THE WATCHERS is a Half-Baked Debut from Ishana Night Shyamalan

A clunky adaptation of the novel by A.M. Shine fleetingly shows potential for its director

There’s so much of The Watchers that feels laden with promise: a smart concept, polished and textured production values, a beguiling lead performance from Dakota Fanning, and a directorial flourish from Ishana Night Shyamalan that aligns perfectly with the horror-mystery vibe of the tale. For all these riches, however, The Watchers stumbles where it matters most: the script.

After a derivative prologue fails to set the level of suspense needed to sustain the film, we meet Mina (Fanning), a troubled woman, burdened by the guilt of her past, who finds escape in random encounters while assuming a different identity. By day, she works in a pet store, a position that one day tasks her with transporting a parrot to a neighboring county in Ireland. En route, a freak electrical fault causes her car to break down in a secluded forest. Stumbling through the wilderness, Mina finds mysterious markers and unusual burrows in the ground. As night creeps in, she comes across Madeline (Olwen Fouéré, with another reliable turn in genre fare), a woman who urgently beckons Mina towards an ominous concrete structure. Once inside, and the door is firmly bolted, Mina meets the other residents–Daniel (Oliver Finnegan), and Ciara (Barbarian‘s breakout star Georgina Campbell)–and learns that this structure is “the coop.” Both sanctuary and cage, it offers a one-way window for creatures that stalk the night to gaze upon this trio which has now become a quartet. Madeline informs Mina of the rules she must abide by now that she has come to this place, all centered around their nightly sequestering to this structure where they must live and perform for the titular watchers to ensure their continued survival. Months of entrapment have stamped out most of the resistance within the coop, but Mina’s arrival stirs up both danger and a new determination to escape.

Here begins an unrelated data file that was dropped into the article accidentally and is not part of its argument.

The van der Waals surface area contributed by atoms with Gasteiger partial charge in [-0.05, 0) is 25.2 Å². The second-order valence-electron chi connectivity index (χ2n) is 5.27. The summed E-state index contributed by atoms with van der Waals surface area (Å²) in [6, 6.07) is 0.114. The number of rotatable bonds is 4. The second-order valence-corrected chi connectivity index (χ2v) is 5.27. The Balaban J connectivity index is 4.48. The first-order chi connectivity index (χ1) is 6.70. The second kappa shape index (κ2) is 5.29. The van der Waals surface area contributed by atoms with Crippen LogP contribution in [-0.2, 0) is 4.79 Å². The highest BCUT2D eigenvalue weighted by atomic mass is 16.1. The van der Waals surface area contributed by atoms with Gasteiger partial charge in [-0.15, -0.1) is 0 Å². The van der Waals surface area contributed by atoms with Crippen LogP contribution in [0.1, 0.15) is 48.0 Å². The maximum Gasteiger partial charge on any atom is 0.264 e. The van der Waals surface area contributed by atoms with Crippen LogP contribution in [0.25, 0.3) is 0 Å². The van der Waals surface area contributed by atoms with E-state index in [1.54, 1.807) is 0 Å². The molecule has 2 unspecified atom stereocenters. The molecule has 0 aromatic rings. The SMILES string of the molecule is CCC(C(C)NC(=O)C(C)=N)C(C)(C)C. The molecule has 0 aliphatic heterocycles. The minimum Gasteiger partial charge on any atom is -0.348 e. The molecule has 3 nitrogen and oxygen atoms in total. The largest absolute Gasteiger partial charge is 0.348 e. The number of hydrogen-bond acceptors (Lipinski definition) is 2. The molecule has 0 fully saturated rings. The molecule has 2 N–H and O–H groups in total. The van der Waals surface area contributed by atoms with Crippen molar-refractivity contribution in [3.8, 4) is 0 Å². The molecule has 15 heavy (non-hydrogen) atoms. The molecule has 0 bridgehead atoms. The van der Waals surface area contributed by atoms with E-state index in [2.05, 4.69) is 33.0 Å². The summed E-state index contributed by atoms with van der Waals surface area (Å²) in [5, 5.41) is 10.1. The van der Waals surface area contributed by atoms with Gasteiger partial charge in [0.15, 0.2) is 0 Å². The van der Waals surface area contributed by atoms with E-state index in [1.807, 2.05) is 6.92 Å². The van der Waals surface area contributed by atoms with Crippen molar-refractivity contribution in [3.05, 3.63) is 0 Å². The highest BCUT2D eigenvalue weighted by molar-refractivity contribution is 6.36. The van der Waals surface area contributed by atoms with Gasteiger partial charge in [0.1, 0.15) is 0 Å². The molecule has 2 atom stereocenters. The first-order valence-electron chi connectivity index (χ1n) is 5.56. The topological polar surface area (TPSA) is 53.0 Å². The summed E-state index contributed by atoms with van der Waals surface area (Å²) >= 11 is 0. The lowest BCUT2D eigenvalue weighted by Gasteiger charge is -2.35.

For any film, you want to judge the filmmaker on their own merits, especially with a debut feature. With a surname like Shyamalan, it’s hard to resist doing so and, frankly, the marketing strategy of The Watchers wholly invites this comparison. Like her father, serving here as producer on the film, Ishana certainly has a grasp of the visual medium of storytelling; she uses sights, shadows, and sounds to build a level of intrigue, wonder, and suspense. This is aided by cinematography from Eli Arenson that flits from verdant to moody, so perfectly drawing from the Irish setting and use of its mythology; a moonlit reveal of the monster’s silhouettes is a particular standout. But for Ishana Night Shyamalan, this is not just her debut feature as a director; The Watchers also showcases her writer’s credit, alongside original author A.M. Shine. Their screenplay is not just where the film stumbles, but where common critiques of her father also can be brought to bear.

Aside from a few visual flourishes, The Watchers fails to build any real sense of tension or mystery. This partly comes from a plot that feels both derivative and predictable, including the inevitable (and drawn out) final ‘twist.’ While the film is visually rather elegant, its construction and pacing are anything but. The film lurches from one scene to another, occasionally delivering hurried exposition dumps. The mythology and meaning of the film are clunkily leveraged and badly integrated. There is some poorly developed messaging within the film, including commentaries on colonialism, a ham-fisted nod to reality TV (and hate-watching), and yes, even an exploration of trauma; these elements, however, all feel so perfunctory that one wouldn’t be blamed for missing them. Most egregiously are narrative moments and character beats that make sense only in service of lurching toward the next plot point. When The Watchers isn’t achingly dull, it all feels remarkably stupid, and not in a good, entertaining way. Being unfamiliar with the original novel, I’m uncertain whether these flaws are true to the original text or a result of a poor translation to the big screen. Either way, they should have been addressed to better suit the medium at hand.

The Watchers looks to nestle into the realm of Irish folk horror, yet sadly comes across as more befitting a young adult audience when it truly needs more of a grown-up bite. A beguiling look and direction do not make up for problematic pacing, rote storytelling, and clunky writing. It’s a half-baked affair, to be sure–yet while a second viewing is very unlikely, I’d be curious to watch what this young Shyamalan does next.

The Watchers hits theaters on June 7th courtesy of Warners Brothers.

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